An expensive cancer drug may reverse late-stage Parkinson’s disease, enabling participants in a small clinical trial to speak and walk again for the first time in years. While there are several treatments for the symptoms of Parkinson’s, if confirmed this would be the first time a drug has worked on the causes of the disease. “We’ve seen patients at end stages of the disease coming back to life,” says Charbel Moussa of Georgetown University Medical Center in Washington DC, who led the trial. The drug, called nilotinib, works by boosting the brain’s own “garbage disposal system” to clear proteins that accumulate in the brains of people with Parkinson’s disease, says Moussa. These proteins are thought to trigger the death of brain cells that make molecules like dopamine that are needed for movement and other functions. Nilotinib is already approved to treat cancer – it blocks a protein that drives chronic myeloid leukaemia. It also blocks another protein that interferes with lysosomes – cell structures that destroy harmful proteins. Moussa thinks that nilotinib can free up lysosomes to do a better job of clearing out proteins associated with Parkinson’s disease. Tests in animals showed promise, so Moussa, his colleague Fernando Pagan and their team set up a small trial of 12 volunteers with Parkinson’s disease or a similar condition called dementia with Lewy bodies. The trial was designed to test only the safety of the oral drug, which was given as a daily dose for six months. © Copyright Reed Business Information Ltd.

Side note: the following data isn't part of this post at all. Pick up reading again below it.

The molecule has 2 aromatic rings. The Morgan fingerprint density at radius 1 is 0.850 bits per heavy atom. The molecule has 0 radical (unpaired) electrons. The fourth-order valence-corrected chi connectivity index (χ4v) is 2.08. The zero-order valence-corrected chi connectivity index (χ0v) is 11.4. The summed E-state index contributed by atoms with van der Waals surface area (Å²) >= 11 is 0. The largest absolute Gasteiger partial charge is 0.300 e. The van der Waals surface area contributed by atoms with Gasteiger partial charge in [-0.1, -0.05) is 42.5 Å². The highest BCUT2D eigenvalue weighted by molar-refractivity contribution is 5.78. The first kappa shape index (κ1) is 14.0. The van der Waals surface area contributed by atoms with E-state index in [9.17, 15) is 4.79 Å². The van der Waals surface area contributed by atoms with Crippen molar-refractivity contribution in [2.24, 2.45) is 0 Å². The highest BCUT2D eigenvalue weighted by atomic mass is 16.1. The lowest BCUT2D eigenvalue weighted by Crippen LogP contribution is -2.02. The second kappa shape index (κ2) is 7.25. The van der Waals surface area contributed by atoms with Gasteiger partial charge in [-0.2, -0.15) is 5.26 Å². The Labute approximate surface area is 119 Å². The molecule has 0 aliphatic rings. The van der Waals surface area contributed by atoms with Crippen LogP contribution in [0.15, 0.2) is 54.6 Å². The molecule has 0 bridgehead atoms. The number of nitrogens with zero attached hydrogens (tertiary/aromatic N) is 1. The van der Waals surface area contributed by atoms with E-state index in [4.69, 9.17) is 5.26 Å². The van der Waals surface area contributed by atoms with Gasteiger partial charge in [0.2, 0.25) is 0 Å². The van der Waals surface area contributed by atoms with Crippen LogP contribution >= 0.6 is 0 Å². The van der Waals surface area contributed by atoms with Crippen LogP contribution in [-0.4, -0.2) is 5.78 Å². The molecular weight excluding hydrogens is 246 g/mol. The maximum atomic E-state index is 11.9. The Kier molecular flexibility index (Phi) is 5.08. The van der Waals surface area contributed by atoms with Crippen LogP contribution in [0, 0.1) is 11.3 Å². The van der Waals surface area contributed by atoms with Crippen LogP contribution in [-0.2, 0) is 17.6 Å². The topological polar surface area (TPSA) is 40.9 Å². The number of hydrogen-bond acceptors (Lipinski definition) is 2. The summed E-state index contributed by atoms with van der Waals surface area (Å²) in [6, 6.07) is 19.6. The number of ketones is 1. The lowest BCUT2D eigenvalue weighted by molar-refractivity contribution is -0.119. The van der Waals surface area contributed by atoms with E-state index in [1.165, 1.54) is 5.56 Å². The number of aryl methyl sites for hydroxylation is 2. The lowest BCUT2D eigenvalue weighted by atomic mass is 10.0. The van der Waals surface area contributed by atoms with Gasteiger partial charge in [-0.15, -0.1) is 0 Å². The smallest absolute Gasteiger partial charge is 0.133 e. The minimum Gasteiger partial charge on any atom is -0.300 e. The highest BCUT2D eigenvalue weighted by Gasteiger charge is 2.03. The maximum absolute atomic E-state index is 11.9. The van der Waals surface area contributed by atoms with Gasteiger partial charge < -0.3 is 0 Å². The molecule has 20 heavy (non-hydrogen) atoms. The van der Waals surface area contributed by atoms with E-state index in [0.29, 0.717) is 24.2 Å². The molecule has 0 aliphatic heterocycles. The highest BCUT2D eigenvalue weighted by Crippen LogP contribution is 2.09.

By Kristin Ozelli Four years ago writer and producer Jon Palfreman was diagnosed with Parkinson’s disease. He has chronicled his experience and that of many other “Parkies,” as patients sometimes call themselves, in two books, the latest of which is Brain Storms: The Race to Unlock the Mysteries of Parkinson’s Disease, published this year by Scientific American / Farrar, Straus and Giroux, which traces some of the recent progress of medical researchers in treating this disease. He shared with Scientific American MIND senior editor Kristin Ozelli some of the insights he gleaned while working on this book. You wrote an earlier book about Parkinson’s and produced a prize-winning documentary, The Case of the Frozen Addicts, and have experienced the disease personally. While you were researching Brain Storms, was there anything new you learned about the disease that really surprised you? What is truly surprising is just how long biomedical research takes to deliver life-changing therapies. The promising therapies around when I wrote my first book 20 years ago, like neural grafting and growth factors—therapies designed to replace, revive or protect dopamine neurons—well they haven’t panned out. On the other hand, since my first involvement with Parkinson’s, there have been some extraordinary advances in basic science. In a sense, the disease has been rebranded from a movement disorder (resulting from damage to a very small part of the brain) to a systemic condition involving not only tremor and rigidity but also a whole host of symptoms—from depression to sleep disorders, from constipation to dementia. Indeed, there’s an entirely new theory of the disease that sees it as being driven by a protein alpha-synuclein that goes rogue and, prionlike, jumps from neuron to neuron creating havoc. © 2015 Scientific American